Writing What You Know

Have you ever been so angry with someone or a particular situation that you were able to draft a very well-written, passionate response to what angered you in the first place? Did you notice that it came easily and the words flowed effortlessly? I think this is something that we have all experienced at least once in our lives. For me, I have noticed that when I write about something I am passionate about, the piece that I’m writing seems almost effortless because I am personally invested and I have my own experiences and knowledge that I bring to the subject.

Typically, when you are passionate about something, you are knowledgeable about the subject matter. The passion you feel for the subject has led to years of experience and learning all you can about that particular subject. For me, one topic that really gets my inner fires burning is the subject of animal welfare. My love for animals throughout my entire life has moved me to become an advocate for their well-being and to prevent animal cruelty. Since I was born, I grew up in a house with cats, dogs, and other animals including fish, birds, frogs, and lizards. As a child, I couldn’t imagine anyone being cruel to these loyal and loving creatures. As I got older, and I learned of all the terrible things that people can do to animals, I took it upon myself to educate myself about issues relating to animal welfare. Through the years, I have gained an extensive knowledge which enables me to write well about the subject, establish credibility, and effectively support my arguments. I know way more than I ever cared to know about the inhumane treatment of dogs in puppy mills and the horrible conditions they live in. I know the staggering number of homeless animals being euthanized every year and it’s sickening; four to five million animals whose only crime is that their owners turned them over to shelters or threw them in the streets. The knowledge we gain for the things that we are passionate about may be difficult to take in but it is necessary to know in order to effectively write or speak up about the topic.

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Without a clear understanding of the rhetorical situation or the genre for which we are appealing to, we cannot begin to identify the underlying problem and we certainly cannot propose solutions to improve the situation. The research needs to be done prior to our commentary because we are not the first to communicate about our subjects and we must have an understanding of what others before us have said. Professor and author of Generalizing About Genre: New Conception of an Old Concept, Dr. Amy Devitt, states,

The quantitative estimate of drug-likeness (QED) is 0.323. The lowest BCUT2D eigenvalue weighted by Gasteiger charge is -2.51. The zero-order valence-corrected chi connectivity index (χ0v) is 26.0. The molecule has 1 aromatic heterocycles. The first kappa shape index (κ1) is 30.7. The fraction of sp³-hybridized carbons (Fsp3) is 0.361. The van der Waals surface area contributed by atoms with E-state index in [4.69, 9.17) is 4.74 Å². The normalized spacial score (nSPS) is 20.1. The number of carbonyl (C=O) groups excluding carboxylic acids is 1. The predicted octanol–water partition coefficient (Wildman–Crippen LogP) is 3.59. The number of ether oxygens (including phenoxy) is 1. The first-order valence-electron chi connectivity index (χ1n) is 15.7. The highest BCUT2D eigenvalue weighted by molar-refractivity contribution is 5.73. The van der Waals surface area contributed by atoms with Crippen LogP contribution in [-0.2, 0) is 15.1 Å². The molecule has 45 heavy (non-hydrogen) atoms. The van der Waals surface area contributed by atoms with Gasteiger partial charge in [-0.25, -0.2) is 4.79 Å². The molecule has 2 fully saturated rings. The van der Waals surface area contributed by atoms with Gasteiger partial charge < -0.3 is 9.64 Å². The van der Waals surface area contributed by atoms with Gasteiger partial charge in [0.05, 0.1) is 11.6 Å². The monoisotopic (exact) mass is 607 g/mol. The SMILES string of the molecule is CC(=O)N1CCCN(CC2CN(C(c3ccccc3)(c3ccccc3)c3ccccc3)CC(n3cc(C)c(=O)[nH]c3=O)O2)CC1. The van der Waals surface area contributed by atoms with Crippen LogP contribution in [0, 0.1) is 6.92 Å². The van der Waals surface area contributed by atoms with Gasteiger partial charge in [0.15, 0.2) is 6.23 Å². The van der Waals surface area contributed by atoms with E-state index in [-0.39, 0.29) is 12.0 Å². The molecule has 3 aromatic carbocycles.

The fact that others have responded to similar situations in the past in similar ways – the fact that genres exist – enables us to respond more easily and more appropriately ourselves. Knowing the genre, therefore, means knowing such things of appropriate subject matter, level of detail, tone, and approach as well as the usual layout and organization. Knowing the genre means knowing not only, or even most of all, how to conform to generic conventions but also how to respond appropriately to a given situation.

As Devitt states, we cannot effectively respond to the rhetorical situation without knowing the genre. Once we learn the genre, we are then able to respond in a way that is appropriate to the subject.


Another benefit to understanding our intended genre is that of being able to improve our understanding of writing, which can in turn, improve our readers’ understanding of what we are writing and even call them to action. As professor and author of The Rhetoric and Ideology of Genre: Strategies for Stability and Change explains, “As people develop understanding of the communicative world, their literate practices may change to fit their deepened vision of what writing accomplishes and how. These changed practices may then influence others to perceive and act in the communicative world in new ways”. The more we learn about the ways in which our subject has been discussed by others, the better we can become as writers. By drawing on other’s perspectives, we can better understand the art of writing and how we can get the best results in our own writing. Simply speaking, our main goal is to effectively communicate our message. We can learn how to effectively communicate our message by reviewing the ways that others have effectively communicated their messages, especially in regards to our subject matter.